Clatsop County commissioners, facing a standing-room-only crowd Wednesday night, Oct. 14, voted to indefinitely table a controversial tsunami hazard overlay district.
The new district would have applied to the county’s unincorporated regions ― specifically low-lying, near-water areas like Lewis and Clark that are considered high risk in the case of a tsunami like the one expected to occur when the Cascadia Subduction Zone fault line finally gives way again after more than 300 years of silence.
As new information about the possible scope and impact of a Cascadia event becomes available each year, officials and county staff are just beginning to examine what steps the county can and should take to mitigate this kind of massive natural disaster.
But some residents are convinced an overlay zone — an amendment to the county’s comprehensive plan — is not the right answer.
After the vote Wednesday, those in attendance burst into applause ― and then left as the commissioners turned to the next item on the meeting agenda. Of the roughly 100 people who attended the meeting, filling up all the chairs and spilling out into the foyer of the Judge Guy Boyington Building in Astoria, most had come to give public testimony in opposition to a tsunami hazard overlay district.
“I don’t think a single person here had problems with preparedness,” said Tom Teflow, who owns 5 acres in the Lewis and Clark area and whose family has lived in the county for four generations. “It’s land use.”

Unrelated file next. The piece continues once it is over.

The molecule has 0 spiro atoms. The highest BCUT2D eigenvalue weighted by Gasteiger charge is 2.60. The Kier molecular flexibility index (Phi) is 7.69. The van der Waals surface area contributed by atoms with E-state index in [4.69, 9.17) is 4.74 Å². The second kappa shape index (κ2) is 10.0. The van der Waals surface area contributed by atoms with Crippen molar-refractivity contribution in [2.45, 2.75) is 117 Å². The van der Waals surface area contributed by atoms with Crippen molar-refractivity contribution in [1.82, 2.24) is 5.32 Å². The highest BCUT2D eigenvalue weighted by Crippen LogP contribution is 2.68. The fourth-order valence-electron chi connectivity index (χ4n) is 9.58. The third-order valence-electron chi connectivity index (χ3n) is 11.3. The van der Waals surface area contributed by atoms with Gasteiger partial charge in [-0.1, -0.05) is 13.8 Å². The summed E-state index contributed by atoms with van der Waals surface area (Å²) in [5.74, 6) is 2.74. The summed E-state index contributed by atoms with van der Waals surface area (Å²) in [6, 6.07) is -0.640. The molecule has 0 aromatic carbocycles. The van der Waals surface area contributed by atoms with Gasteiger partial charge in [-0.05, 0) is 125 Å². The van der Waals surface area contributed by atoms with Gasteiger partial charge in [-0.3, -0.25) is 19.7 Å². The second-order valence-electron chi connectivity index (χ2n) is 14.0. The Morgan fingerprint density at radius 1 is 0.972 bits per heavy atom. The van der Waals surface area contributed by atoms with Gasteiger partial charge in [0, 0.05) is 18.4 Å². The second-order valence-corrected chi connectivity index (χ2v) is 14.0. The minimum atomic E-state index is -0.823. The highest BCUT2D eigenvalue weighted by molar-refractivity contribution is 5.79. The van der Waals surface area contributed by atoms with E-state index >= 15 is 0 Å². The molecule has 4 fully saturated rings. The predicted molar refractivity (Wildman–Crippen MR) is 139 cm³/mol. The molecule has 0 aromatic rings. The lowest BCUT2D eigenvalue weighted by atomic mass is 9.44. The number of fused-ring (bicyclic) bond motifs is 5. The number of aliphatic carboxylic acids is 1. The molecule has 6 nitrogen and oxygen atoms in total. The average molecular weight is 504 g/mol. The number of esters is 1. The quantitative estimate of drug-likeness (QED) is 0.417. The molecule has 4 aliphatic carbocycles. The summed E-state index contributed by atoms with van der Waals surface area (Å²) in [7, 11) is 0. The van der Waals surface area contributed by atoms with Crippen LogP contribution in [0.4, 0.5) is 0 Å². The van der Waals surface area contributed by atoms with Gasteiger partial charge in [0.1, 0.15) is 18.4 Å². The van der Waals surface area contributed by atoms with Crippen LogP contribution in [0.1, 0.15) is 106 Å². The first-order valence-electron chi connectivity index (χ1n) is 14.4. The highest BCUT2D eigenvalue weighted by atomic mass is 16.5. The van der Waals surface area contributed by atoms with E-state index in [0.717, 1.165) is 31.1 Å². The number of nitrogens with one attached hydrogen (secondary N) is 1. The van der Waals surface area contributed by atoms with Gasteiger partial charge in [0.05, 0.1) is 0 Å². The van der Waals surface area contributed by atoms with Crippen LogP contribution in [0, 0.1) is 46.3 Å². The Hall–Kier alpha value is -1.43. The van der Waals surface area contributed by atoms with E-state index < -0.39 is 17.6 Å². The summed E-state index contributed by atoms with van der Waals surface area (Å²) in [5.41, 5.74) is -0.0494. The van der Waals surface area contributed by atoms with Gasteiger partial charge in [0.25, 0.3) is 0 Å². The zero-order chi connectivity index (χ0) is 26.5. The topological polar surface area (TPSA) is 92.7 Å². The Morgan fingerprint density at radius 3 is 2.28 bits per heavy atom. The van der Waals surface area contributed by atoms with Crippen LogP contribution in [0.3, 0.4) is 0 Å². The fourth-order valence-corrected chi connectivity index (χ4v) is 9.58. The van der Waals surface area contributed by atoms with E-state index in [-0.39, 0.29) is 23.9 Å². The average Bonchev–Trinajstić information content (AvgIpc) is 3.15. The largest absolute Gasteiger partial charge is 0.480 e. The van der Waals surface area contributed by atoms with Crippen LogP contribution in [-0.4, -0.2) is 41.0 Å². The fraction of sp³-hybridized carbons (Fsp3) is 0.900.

Originally, county staff planned to recommend the commissioners approve the comprehensive plan amendments and add the tsunami hazard overlay district. But when Jennifer Bunch, a senior planner, presented her findings to the board, she changed that recommendation, saying staff now believed the commissioners should table the ordinance.
In recent weeks, staff had fielded numerous phone calls and emails from people voicing legitimate concern and questions about the proposed district, Bunch said after the meeting. Many people were afraid of unintended consequences that could come along with such a district and didn’t feel the possible economic and social impacts had been adequately examined, she said.
“I think we need to take a step back and address these concerns,” she told the board.
Commissioner Dirk Rohne made a motion to table the ordinance. After some discussion, the rest of the commissioners agreed.
“I’d like us, as policy makers, to gather experts and lead an informed discussion,” said Commissioner Lianne Thompson, prior to the vote. Such a discussion is vital, she said, so the community feels that creating a new hazard district “isn’t someone doing something to you, but it’s an opportunity to do something together.”
In other business Wednesday night, the board approved a contract with 2KG Contractors for construction work for the Sheriff’s Office project. The county plans to remodel an existing county-owned building in Warrenton and consolidate the Sheriff’s Office in that location. Currently, the office is located in the same building that also houses the jail in Astoria. The cost of the work will not exceed $1.4 million, according to county staff.
Interim County Manager Rich Mays also introduced interim Human Resources Manager Mark Story. Story’s first day with the county was Monday. He will work for the county on an interim basis, overseeing the county’s 202 employees, until a permanent replacement is found.
Elizabeth Lawless, a human resources director in Kansas, was hired in July after a nationwide search to replace Dean Perez as the county’s human resources manager. But Lawless backed out of the post in late August.